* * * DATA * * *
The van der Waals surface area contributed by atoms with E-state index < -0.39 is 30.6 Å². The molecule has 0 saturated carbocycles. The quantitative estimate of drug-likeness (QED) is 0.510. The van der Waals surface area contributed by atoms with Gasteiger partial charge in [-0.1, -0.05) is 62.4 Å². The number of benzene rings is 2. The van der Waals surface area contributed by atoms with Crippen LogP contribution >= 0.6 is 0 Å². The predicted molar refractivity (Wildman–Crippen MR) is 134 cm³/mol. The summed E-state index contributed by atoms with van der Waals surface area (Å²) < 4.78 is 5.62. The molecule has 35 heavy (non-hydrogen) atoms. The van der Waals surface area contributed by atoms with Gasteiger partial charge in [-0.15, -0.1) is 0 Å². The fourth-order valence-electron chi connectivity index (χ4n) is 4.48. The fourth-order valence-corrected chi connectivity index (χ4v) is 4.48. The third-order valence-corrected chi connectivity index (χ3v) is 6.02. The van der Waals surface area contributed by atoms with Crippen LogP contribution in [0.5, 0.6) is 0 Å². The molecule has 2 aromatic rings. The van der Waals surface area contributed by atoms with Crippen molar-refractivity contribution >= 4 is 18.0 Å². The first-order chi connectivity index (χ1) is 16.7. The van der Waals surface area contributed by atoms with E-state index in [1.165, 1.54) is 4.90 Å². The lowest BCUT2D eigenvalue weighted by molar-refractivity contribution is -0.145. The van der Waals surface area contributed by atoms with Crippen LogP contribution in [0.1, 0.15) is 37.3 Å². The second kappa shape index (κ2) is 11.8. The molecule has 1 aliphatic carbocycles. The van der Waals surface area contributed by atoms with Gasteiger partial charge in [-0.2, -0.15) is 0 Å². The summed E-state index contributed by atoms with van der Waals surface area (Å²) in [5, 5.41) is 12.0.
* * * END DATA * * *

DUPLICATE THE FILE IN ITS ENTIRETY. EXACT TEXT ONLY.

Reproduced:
The van der Waals surface area contributed by atoms with E-state index < -0.39 is 30.6 Å². The molecule has 0 saturated carbocycles. The quantitative estimate of drug-likeness (QED) is 0.510. The van der Waals surface area contributed by atoms with Gasteiger partial charge in [-0.1, -0.05) is 62.4 Å². The number of benzene rings is 2. The van der Waals surface area contributed by atoms with Crippen LogP contribution >= 0.6 is 0 Å². The predicted molar refractivity (Wildman–Crippen MR) is 134 cm³/mol. The summed E-state index contributed by atoms with van der Waals surface area (Å²) < 4.78 is 5.62. The molecule has 35 heavy (non-hydrogen) atoms. The van der Waals surface area contributed by atoms with Gasteiger partial charge in [-0.15, -0.1) is 0 Å². The fourth-order valence-electron chi connectivity index (χ4n) is 4.48. The fourth-order valence-corrected chi connectivity index (χ4v) is 4.48. The third-order valence-corrected chi connectivity index (χ3v) is 6.02. The van der Waals surface area contributed by atoms with Crippen LogP contribution in [0.5, 0.6) is 0 Å². The molecule has 2 aromatic rings. The van der Waals surface area contributed by atoms with Crippen molar-refractivity contribution >= 4 is 18.0 Å². The first-order chi connectivity index (χ1) is 16.7. The van der Waals surface area contributed by atoms with E-state index in [1.165, 1.54) is 4.90 Å². The lowest BCUT2D eigenvalue weighted by molar-refractivity contribution is -0.145. The van der Waals surface area contributed by atoms with Crippen LogP contribution in [0.1, 0.15) is 37.3 Å². The second kappa shape index (κ2) is 11.8. The molecule has 1 aliphatic carbocycles. The van der Waals surface area contributed by atoms with Gasteiger partial charge in [-0.2, -0.15) is 0 Å². The summed E-state index contributed by atoms with van der Waals surface area (Å²) in [5, 5.41) is 12.0.